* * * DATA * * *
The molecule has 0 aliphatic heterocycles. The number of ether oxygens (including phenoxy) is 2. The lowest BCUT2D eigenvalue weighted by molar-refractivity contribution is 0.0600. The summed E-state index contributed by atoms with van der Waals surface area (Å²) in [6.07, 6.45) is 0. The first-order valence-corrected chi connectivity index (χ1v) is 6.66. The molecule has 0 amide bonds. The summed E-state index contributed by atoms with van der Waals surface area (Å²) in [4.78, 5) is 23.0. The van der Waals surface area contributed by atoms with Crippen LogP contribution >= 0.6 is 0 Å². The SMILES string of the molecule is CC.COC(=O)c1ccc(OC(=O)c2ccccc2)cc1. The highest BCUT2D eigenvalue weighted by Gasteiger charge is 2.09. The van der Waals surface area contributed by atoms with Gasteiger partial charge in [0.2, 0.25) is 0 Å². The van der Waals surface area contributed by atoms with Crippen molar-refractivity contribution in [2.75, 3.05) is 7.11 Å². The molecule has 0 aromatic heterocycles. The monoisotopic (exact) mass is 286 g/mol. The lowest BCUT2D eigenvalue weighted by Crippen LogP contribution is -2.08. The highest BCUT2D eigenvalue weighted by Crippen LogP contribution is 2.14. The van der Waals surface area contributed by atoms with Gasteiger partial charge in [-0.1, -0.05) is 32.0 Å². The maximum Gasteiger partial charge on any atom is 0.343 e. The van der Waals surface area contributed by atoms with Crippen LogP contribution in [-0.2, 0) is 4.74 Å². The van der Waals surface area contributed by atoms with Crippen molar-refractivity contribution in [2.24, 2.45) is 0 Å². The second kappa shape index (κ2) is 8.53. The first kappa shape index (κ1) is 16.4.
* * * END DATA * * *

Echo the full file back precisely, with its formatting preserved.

The molecule has 0 aliphatic heterocycles. The number of ether oxygens (including phenoxy) is 2. The lowest BCUT2D eigenvalue weighted by molar-refractivity contribution is 0.0600. The summed E-state index contributed by atoms with van der Waals surface area (Å²) in [6.07, 6.45) is 0. The first-order valence-corrected chi connectivity index (χ1v) is 6.66. The molecule has 0 amide bonds. The summed E-state index contributed by atoms with van der Waals surface area (Å²) in [4.78, 5) is 23.0. The van der Waals surface area contributed by atoms with Crippen LogP contribution >= 0.6 is 0 Å². The SMILES string of the molecule is CC.COC(=O)c1ccc(OC(=O)c2ccccc2)cc1. The highest BCUT2D eigenvalue weighted by Gasteiger charge is 2.09. The van der Waals surface area contributed by atoms with Gasteiger partial charge in [0.2, 0.25) is 0 Å². The van der Waals surface area contributed by atoms with Crippen molar-refractivity contribution in [2.75, 3.05) is 7.11 Å². The molecule has 0 aromatic heterocycles. The monoisotopic (exact) mass is 286 g/mol. The lowest BCUT2D eigenvalue weighted by Crippen LogP contribution is -2.08. The highest BCUT2D eigenvalue weighted by Crippen LogP contribution is 2.14. The van der Waals surface area contributed by atoms with Gasteiger partial charge in [-0.1, -0.05) is 32.0 Å². The maximum Gasteiger partial charge on any atom is 0.343 e. The van der Waals surface area contributed by atoms with Crippen LogP contribution in [-0.2, 0) is 4.74 Å². The van der Waals surface area contributed by atoms with Crippen molar-refractivity contribution in [2.24, 2.45) is 0 Å². The second kappa shape index (κ2) is 8.53. The first kappa shape index (κ1) is 16.4.